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As 2020 nears, more and more articles like Politico’s “The Serious Case for Oprah 2020” arise. Donald Trump’s approval ratings are at an all-time low, leading some to suggest replacements for the current president in the 2020 election.
People have pushed celebrities such as Oprah Winfrey, Kanye West and Katy Perry as potential candidates. While people may have good intentions in supporting these celebrities, it will only result in disaster if it continues to the next election cycle. We should not support celebrities for public office.
People across the political spectrum criticized the 2016 election for its focus on rhetoric and populism rather than policy. Trump, a billionaire reality star, who took the majority of the criticism, promised to offer change and “drain the swamp.” But as president, he has surrounded himself in it. It’s misguided to suggest that the logical next step after Trump’s chaos would be another celebrity.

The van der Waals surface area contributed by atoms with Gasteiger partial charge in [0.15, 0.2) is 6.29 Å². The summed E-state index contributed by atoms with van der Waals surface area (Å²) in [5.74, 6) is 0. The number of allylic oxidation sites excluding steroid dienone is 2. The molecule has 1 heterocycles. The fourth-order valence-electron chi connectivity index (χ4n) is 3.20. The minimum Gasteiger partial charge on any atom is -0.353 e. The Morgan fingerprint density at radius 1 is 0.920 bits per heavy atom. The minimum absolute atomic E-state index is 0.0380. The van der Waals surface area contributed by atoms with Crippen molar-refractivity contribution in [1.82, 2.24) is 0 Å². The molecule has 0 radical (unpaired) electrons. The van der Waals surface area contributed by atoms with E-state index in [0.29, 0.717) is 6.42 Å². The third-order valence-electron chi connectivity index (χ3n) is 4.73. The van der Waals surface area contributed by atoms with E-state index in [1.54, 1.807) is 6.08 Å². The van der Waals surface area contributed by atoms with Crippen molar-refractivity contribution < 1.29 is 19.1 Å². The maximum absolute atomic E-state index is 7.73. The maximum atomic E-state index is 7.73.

Non-politicians running for office have potential benefits, as people from different backgrounds can offer new perspectives to solving the issues that the United States deals with.
But it is a whole different story to campaign for a celebrity to become the most powerful person in American politics. Celebrities are talented people, but rarely does that talent translate into knowledge of leadership. Most spend their careers being told what to do by directors, managers or their agents.
Celebrities also have little knowledge of the economy and only seem to hold political opinions on social issues.
People Magazine cited Katy Perry as a potential 2020 candidate, claiming she would run a “Pro-Planned Parenthood platform.” But a platform like this suggests that she knows little about economic or foreign issues.
Their platforms would be run on populism and distaste toward Trump, which seems eerily similar to Trump’s populist campaign against the lack of change in politics. And like Trump, while they would preach to the political choir, they wouldn’t back up their words with a plan to improve the country.
The glitz and glamor of celebrity culture do not fit with the leadership and diplomacy required to work as a politician. The more celebrities who run, the more politics seems like a cesspool in which elections become glorified popularity contests. Trump came into office as a larger-than-life celebrity, promising big and delivering little, and unless people want that again, they should not support celebrities for public office.